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Sunday, September 22, 2019

A PECTIN METHYLESTERASE gene at the maize Ga1 locus confers male function in unilateral cross-incompatibility.

Unilateral cross-incompatibility (UCI) is a unidirectional inter/intra-population reproductive barrier when both parents are self-compatible. Maize Gametophyte factor1 (Ga1) is an intraspecific UCI system and has been utilized in breeding. However, the mechanism underlying maize UCI specificity has remained mysterious for decades. Here, we report the cloning of ZmGa1P, a pollen-expressed PECTIN METHYLESTERASE (PME) gene at the Ga1 locus that can confer the male function in the maize UCI system. Homozygous transgenic plants expressing ZmGa1P in a ga1 background can fertilize Ga1-S plants and can be fertilized by pollen of ga1 plants. ZmGa1P protein is predominantly localized to the apex of…

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Friday, July 19, 2019

Aluminum tolerance in maize is associated with higher MATE1 gene copy number.

Genome structure variation, including copy number variation and presence/absence variation, comprises a large extent of maize genetic diversity; however, its effect on phenotypes remains largely unexplored. Here, we describe how copy number variation underlies a rare allele that contributes to maize aluminum (Al) tolerance. Al toxicity is the primary limitation for crop production on acid soils, which make up 50% of the world’s potentially arable lands. In a recombinant inbred line mapping population, copy number variation of the Al tolerance gene multidrug and toxic compound extrusion 1 (MATE1) is the basis for the quantitative trait locus of largest effect on…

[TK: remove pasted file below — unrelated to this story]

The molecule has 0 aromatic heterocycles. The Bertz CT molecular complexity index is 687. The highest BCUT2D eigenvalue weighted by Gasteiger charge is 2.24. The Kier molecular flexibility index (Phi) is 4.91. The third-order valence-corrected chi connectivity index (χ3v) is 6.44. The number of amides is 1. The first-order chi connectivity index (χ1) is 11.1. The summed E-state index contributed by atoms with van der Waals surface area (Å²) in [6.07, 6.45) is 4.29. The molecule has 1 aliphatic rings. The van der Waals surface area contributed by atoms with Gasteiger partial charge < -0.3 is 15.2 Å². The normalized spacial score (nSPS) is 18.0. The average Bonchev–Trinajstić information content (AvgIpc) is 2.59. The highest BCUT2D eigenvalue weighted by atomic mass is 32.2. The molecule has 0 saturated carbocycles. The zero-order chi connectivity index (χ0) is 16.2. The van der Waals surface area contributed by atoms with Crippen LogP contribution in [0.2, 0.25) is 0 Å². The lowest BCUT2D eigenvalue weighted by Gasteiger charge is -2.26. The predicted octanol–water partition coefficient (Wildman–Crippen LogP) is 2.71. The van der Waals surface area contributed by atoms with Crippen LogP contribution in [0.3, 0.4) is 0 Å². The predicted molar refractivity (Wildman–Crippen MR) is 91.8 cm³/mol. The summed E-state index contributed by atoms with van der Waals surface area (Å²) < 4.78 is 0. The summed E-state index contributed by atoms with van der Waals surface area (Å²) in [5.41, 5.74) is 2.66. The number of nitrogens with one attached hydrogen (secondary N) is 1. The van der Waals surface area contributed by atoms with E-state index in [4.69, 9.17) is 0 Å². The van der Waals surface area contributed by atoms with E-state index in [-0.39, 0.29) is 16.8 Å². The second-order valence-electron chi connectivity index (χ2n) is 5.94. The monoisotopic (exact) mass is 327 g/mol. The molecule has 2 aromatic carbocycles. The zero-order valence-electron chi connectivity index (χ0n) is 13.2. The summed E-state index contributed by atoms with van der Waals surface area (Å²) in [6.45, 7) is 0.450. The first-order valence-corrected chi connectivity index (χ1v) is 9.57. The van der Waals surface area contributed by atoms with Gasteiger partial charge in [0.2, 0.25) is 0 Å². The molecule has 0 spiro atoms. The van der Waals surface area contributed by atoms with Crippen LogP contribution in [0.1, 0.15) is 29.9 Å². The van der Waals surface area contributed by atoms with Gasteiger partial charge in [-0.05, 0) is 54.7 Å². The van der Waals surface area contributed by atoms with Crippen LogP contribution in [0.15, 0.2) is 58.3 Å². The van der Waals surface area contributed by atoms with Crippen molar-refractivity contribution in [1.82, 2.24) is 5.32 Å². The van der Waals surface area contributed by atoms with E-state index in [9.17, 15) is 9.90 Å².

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Friday, July 19, 2019

Analysis of tandem gene copies in maize chromosomal regions reconstructed from long sequence reads.

Haplotype variation not only involves SNPs but also insertions and deletions, in particular gene copy number variations. However, comparisons of individual genomes have been difficult because traditional sequencing methods give too short reads to unambiguously reconstruct chromosomal regions containing repetitive DNA sequences. An example of such a case is the protein gene family in maize that acts as a sink for reduced nitrogen in the seed. Previously, 41-48 gene copies of the alpha zein gene family that spread over six loci spanning between 30- and 500-kb chromosomal regions have been described in two Iowa Stiff Stalk (SS) inbreds. Analyses of…